The Swans have prided themselves on their incredible longevity of success, only missing the finals twice since 2000 before last season, including winning two premierships and playing in three other Grand Finals. This consistency of performance has been vital in maintaining membership levels and engaging a traditionally fickle Sydney sports market.
With the likelihood of an extended run outside the finals for the first time since the early 90’s is the club now established enough to continue to thrive in an increasingly crowded market?
The year is 2030 and a group of AFL fans are having a robust discussion in a pub over which was the best West Coast midfield: Cox/Cousins/Judd/Kerr or Naitanui/Shuey/Yeo/Kelly. A lot depends on what happens this season and next as to how that conversation might turn out, but there can be no doubt that adding the impressive mature age Tim Kelly to an already stacked West Coast midfield can only make them better.
Naitanui will naturally have questions marks over his durability, but if he is able to remain on the park he has the tools to elevate his three teammates and Sheed, Gaff, Redden, Hutchings to the upper echelon of midfields in the AFL era and confidently lead his team against any comers in the race for the flag.
While the Eagles are nurturing an enviable list of rookies into their side, it is clear to see that their time to win is now based on the age profile of their best players. This is more apparent than anywhere else in defence where, in AFL terms, the players resemble a Dad’s Army, albeit an extremely capable one.
Will Schofield (31), Shannon Hurn (32), Lewis Jetta (31), Brad Sheppard (29) , and even Jeremy McGovern (28) are all well above the league average age and surely not getting better, again though from a very high base.
Organisation and experience can overcome many weaknesses in AFL football, but the Eagles’ defence is at significant risk to any young, athletic forward lines who are given great service by their midfields, the type you might find at Punt Rd, the Holden Centre, the Whitten Oval and Giants Stadium in particular.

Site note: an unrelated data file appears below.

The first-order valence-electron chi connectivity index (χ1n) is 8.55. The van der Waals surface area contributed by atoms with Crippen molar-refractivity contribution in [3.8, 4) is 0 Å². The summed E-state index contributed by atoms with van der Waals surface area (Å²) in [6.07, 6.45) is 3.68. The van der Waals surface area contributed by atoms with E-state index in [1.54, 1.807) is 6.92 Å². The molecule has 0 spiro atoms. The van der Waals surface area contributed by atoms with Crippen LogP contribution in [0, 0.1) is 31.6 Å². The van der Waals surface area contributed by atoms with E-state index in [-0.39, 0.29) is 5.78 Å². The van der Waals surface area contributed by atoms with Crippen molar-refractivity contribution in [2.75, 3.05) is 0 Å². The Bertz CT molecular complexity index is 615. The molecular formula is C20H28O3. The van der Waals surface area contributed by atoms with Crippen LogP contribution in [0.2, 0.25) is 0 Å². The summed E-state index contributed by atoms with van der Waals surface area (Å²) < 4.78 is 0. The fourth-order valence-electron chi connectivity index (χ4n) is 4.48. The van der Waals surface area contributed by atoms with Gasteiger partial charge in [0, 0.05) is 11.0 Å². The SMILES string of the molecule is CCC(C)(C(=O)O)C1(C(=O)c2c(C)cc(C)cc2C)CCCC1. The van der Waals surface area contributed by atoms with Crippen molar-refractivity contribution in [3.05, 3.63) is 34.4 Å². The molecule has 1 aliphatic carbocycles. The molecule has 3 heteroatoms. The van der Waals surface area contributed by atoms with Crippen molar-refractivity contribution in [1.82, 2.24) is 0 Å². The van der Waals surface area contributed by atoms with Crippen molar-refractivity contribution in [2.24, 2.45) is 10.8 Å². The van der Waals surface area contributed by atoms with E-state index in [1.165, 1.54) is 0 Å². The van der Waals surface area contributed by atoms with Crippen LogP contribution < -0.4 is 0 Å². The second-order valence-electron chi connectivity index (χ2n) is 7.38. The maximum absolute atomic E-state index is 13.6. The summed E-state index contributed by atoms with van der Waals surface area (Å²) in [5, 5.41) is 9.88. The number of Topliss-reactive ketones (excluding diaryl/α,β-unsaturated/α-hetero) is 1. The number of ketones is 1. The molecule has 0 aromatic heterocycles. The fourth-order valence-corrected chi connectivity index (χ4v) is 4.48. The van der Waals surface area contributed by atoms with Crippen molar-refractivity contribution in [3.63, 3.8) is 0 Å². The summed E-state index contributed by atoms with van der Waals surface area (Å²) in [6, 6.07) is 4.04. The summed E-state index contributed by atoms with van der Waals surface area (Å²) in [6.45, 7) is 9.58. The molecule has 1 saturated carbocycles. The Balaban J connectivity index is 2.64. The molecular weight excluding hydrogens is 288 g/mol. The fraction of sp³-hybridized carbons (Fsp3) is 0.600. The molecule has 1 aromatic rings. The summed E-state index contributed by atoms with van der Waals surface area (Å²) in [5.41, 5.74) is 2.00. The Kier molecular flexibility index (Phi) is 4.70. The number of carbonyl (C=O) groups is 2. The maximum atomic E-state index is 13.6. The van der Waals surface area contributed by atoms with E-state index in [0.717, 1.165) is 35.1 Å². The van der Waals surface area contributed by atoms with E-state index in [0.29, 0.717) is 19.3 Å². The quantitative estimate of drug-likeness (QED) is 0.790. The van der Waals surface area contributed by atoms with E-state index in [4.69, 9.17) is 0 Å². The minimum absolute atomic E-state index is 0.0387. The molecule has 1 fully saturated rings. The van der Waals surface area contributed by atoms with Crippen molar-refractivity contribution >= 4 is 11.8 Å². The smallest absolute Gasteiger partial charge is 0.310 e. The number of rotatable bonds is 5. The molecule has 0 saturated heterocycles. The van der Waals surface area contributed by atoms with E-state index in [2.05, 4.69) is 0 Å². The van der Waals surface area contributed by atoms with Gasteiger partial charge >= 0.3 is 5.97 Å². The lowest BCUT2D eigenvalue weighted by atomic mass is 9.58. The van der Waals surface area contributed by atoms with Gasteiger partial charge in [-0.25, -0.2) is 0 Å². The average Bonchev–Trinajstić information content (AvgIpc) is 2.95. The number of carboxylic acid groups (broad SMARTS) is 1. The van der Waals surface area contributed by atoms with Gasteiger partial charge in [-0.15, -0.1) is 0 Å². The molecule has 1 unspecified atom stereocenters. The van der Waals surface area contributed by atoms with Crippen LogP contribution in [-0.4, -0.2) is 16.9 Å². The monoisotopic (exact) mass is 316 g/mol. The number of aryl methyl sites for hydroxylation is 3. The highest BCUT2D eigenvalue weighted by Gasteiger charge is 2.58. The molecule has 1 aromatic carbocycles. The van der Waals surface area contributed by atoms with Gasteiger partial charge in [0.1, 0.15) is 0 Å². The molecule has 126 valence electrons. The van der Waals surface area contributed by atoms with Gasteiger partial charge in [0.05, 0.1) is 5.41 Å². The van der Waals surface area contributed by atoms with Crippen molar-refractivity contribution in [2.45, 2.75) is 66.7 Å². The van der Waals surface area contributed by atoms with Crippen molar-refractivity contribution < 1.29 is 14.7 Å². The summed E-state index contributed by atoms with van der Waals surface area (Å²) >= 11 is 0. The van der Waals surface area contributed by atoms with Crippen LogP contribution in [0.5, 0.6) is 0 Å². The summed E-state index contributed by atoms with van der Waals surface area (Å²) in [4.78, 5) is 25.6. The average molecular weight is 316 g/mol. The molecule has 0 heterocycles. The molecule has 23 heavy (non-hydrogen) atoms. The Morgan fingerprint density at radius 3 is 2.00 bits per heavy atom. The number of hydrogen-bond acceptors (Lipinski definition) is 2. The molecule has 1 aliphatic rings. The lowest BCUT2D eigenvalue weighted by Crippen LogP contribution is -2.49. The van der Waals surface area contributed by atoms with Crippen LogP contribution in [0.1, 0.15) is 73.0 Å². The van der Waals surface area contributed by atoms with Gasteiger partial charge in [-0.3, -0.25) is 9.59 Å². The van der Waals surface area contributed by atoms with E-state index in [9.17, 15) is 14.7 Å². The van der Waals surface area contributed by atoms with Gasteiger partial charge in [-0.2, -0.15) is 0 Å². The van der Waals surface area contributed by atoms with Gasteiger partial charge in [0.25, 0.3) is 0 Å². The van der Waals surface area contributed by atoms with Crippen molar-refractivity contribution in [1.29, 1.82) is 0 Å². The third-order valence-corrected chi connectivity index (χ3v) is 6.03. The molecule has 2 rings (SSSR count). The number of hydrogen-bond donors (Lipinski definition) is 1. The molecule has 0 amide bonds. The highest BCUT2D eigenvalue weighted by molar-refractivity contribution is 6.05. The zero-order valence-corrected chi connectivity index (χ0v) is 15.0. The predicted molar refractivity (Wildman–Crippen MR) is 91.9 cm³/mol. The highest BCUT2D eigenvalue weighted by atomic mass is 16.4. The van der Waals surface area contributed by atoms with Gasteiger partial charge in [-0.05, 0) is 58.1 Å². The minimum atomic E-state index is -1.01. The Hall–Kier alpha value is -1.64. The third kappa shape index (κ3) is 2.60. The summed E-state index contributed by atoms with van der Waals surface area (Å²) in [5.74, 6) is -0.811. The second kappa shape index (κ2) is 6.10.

The Western Bulldogs have never been afforded any favours from HQ, and while the resumption of the AFL in round two sees the old firm (Rich/Coll/Haw/Gee) given the prime fixture spots, the Dogs manage to muscle into the coveted Friday night spot for Round three.
Not for one second should anyone suggest this is a charity case handout either – these two teams’ recent history make the Dogs v Giants match a genuine blockbuster, with both teams having legitimate flag aspirations and the last meeting in September ending on a sour note after several fracas throughout the match.
This is a must-see game of the first block of rescheduled games.
The final mentioned above will still be fresh in everyone’s mind, and exacerbated by the timid round one thrashing at the hands of the Pies. Are the Dogs able to compete physically with their main finals rivals?
Not long ago the Bulldogs were renowned for their fighting spirit. Players of the likes of Matthew Boyd, Dale Morris and Liam Picken were the equal of anyone in the competition for going out and getting the job done regardless of what the opposition threw at them. The new breed for all of their potential and silken skills are yet to show the same mental fortitude.
Got some things to get excited about, or reasons for concern of your own? We’re all ears at The Mongrel. You know where to get us – below for comments, or on our socials… we’re not hard to find.